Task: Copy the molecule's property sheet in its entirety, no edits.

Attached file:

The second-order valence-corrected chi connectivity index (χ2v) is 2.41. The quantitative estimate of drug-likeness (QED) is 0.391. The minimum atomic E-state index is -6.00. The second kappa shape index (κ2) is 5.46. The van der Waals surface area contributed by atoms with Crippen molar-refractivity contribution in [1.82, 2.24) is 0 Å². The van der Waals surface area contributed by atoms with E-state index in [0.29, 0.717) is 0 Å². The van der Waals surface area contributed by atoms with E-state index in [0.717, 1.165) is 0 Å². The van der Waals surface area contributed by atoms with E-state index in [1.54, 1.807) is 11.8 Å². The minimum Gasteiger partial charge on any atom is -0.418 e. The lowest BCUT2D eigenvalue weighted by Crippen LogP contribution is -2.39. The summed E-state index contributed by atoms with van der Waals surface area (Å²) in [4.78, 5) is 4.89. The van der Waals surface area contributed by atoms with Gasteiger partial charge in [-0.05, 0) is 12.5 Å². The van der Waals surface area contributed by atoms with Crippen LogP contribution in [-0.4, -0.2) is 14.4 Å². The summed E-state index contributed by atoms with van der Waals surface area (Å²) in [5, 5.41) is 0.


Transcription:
The second-order valence-corrected chi connectivity index (χ2v) is 2.41. The quantitative estimate of drug-likeness (QED) is 0.391. The minimum atomic E-state index is -6.00. The second kappa shape index (κ2) is 5.46. The van der Waals surface area contributed by atoms with Crippen molar-refractivity contribution in [1.82, 2.24) is 0 Å². The van der Waals surface area contributed by atoms with E-state index in [0.29, 0.717) is 0 Å². The van der Waals surface area contributed by atoms with E-state index in [0.717, 1.165) is 0 Å². The van der Waals surface area contributed by atoms with E-state index in [1.54, 1.807) is 11.8 Å². The minimum Gasteiger partial charge on any atom is -0.418 e. The lowest BCUT2D eigenvalue weighted by Crippen LogP contribution is -2.39. The summed E-state index contributed by atoms with van der Waals surface area (Å²) in [4.78, 5) is 4.89. The van der Waals surface area contributed by atoms with Gasteiger partial charge in [-0.05, 0) is 12.5 Å². The van der Waals surface area contributed by atoms with Crippen LogP contribution in [-0.4, -0.2) is 14.4 Å². The summed E-state index contributed by atoms with van der Waals surface area (Å²) in [5, 5.41) is 0.